Wildlife Research Wildlife Research Society
Ecology, management and conservation in natural and modified habitats

Koalas on North Stradbroke Island: diet, tree use and reconstructed landscapes

W. Woodward A B , W. A. Ellis A C E , F. N. Carrick A , M. Tanizaki A , D. Bowen A and P. Smith D
+ Author Affiliations
- Author Affiliations

A Centre for Mined Land Rehabilitation, The University of Queensland, Brisbane, Qld 4072, Australia.

B The School of Land, Crop and Food Sciences, The University of Queensland, Brisbane, Qld 4072, Australia.

C Miscellaneous Ecology Group, School of Integrative Biology, The University of Queensland, Brisbane, Qld 4072, Australia.

D Consolidated Rutile Limited, PO Box 47, Dunwich, Qld 4183, Australia.

E Corresponding author. Email: w.ellis@uq.edu.au

Wildlife Research 35(7) 606-611 https://doi.org/10.1071/WR07172
Submitted: 9 November 2007  Accepted: 16 June 2008   Published: 17 November 2008


North Stradbroke Island lies 4 km off the coast of Queensland, Australia. It is home to one of the only naturally occurring island populations of koalas and it is mined for mineral sands. We analysed the diet and day use tree selections of koalas and recorded the tree species composition of revegetated and undisturbed landscapes at this location. We used faecal cuticle examination to compare the diet of koalas that used reconstructed landscapes with that of koalas that used undisturbed areas. Reconstructed landscapes that were composed of more than 95% diet and/or roost tree species had evidence of use by koalas. Eucalyptus robusta was the most commonly eaten and utilised species and there was no difference in general diet composition between koalas that used the revegetated landscape and those inhabiting undisturbed areas. Other species that were used for roosting and forage included E. racemosa, E. pilularis, Lophostemon confertus and Melaleuca quinquinerva. We observed individual differences and seasonal variation in the diet composition of radio-tracked koalas. These results suggest either flexibility in the diet choices of koalas, or individual preferences within groups of koalas. Our results also indicate that post-mining landscapes can provide habitat that will be used by koalas, which should encourage further efforts into habitat re-creation for native species.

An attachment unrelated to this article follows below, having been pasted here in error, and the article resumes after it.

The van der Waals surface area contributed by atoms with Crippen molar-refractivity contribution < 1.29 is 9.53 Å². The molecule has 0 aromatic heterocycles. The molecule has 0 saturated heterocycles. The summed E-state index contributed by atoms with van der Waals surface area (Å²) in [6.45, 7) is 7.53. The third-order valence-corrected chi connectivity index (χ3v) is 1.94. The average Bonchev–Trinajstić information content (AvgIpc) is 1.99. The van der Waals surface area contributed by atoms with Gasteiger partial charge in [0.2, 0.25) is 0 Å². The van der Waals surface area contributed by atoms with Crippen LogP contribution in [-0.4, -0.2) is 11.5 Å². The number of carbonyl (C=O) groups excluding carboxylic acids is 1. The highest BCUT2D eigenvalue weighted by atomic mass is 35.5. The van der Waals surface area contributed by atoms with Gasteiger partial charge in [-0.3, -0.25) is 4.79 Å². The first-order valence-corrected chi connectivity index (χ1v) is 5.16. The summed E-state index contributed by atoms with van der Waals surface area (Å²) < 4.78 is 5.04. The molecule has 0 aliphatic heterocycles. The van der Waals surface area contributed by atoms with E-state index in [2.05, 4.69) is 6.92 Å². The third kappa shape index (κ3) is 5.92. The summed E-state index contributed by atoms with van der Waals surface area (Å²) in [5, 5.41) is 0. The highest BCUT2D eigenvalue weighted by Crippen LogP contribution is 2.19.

We acknowledge the traditional owners of Minjerribah (North Stradbroke Island) who supported this project and who provided expert koala tracking. Jane Holland, Jack Jackson and Queensland Parks and Wildlife Service Koala Research Unit provided assistance with fieldwork. Glenn Nolan and Chas Capelli assisted with data analysis. Bill Ellis is a Postdoctoral Fellow at the centre for Conservation and Research for Endangered Species, Zoological Society of San Diego. This research was funded by Consolidated Rutile Limited and the Koala Study Program at the University of Queensland. Queensland Environmental Protection Agency provided the permits to work with koalas (WISP00491302). This project was carried out under The University of Queensland animal ethics permit ZOO/ENT/115/04/RT.


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